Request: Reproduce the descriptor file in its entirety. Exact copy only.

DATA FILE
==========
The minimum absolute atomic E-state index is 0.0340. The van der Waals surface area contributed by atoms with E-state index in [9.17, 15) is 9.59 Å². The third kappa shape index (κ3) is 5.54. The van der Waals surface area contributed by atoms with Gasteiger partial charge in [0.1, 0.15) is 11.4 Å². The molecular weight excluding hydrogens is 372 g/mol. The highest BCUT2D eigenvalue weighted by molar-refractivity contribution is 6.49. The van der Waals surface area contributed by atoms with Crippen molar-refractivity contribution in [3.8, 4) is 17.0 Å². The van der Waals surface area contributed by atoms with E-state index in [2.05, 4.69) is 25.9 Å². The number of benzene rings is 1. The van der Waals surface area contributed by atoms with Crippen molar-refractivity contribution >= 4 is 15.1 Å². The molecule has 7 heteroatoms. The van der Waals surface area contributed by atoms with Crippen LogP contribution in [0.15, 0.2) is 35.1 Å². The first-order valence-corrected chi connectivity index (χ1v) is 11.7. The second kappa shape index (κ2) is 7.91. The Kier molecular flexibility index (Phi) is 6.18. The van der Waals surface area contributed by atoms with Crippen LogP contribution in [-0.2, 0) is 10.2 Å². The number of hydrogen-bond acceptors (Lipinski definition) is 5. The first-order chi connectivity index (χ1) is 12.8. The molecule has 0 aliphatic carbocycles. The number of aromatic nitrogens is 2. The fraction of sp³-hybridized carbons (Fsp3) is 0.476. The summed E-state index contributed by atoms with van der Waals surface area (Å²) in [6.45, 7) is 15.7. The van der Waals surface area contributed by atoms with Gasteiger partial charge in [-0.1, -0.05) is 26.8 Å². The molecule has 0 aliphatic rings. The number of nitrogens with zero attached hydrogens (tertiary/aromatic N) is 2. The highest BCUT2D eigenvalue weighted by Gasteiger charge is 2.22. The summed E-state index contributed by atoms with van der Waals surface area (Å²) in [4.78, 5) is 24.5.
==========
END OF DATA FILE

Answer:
The minimum absolute atomic E-state index is 0.0340. The van der Waals surface area contributed by atoms with E-state index in [9.17, 15) is 9.59 Å². The third kappa shape index (κ3) is 5.54. The van der Waals surface area contributed by atoms with Gasteiger partial charge in [0.1, 0.15) is 11.4 Å². The molecular weight excluding hydrogens is 372 g/mol. The highest BCUT2D eigenvalue weighted by molar-refractivity contribution is 6.49. The van der Waals surface area contributed by atoms with Crippen molar-refractivity contribution in [3.8, 4) is 17.0 Å². The van der Waals surface area contributed by atoms with E-state index in [2.05, 4.69) is 25.9 Å². The number of benzene rings is 1. The van der Waals surface area contributed by atoms with Crippen molar-refractivity contribution >= 4 is 15.1 Å². The molecule has 7 heteroatoms. The van der Waals surface area contributed by atoms with Crippen LogP contribution in [0.15, 0.2) is 35.1 Å². The first-order valence-corrected chi connectivity index (χ1v) is 11.7. The second kappa shape index (κ2) is 7.91. The Kier molecular flexibility index (Phi) is 6.18. The van der Waals surface area contributed by atoms with Crippen LogP contribution in [-0.2, 0) is 10.2 Å². The number of hydrogen-bond acceptors (Lipinski definition) is 5. The first-order chi connectivity index (χ1) is 12.8. The molecule has 0 aliphatic carbocycles. The number of aromatic nitrogens is 2. The fraction of sp³-hybridized carbons (Fsp3) is 0.476. The summed E-state index contributed by atoms with van der Waals surface area (Å²) in [6.45, 7) is 15.7. The van der Waals surface area contributed by atoms with Gasteiger partial charge in [-0.1, -0.05) is 26.8 Å². The molecule has 0 aliphatic rings. The number of nitrogens with zero attached hydrogens (tertiary/aromatic N) is 2. The highest BCUT2D eigenvalue weighted by Gasteiger charge is 2.22. The summed E-state index contributed by atoms with van der Waals surface area (Å²) in [4.78, 5) is 24.5.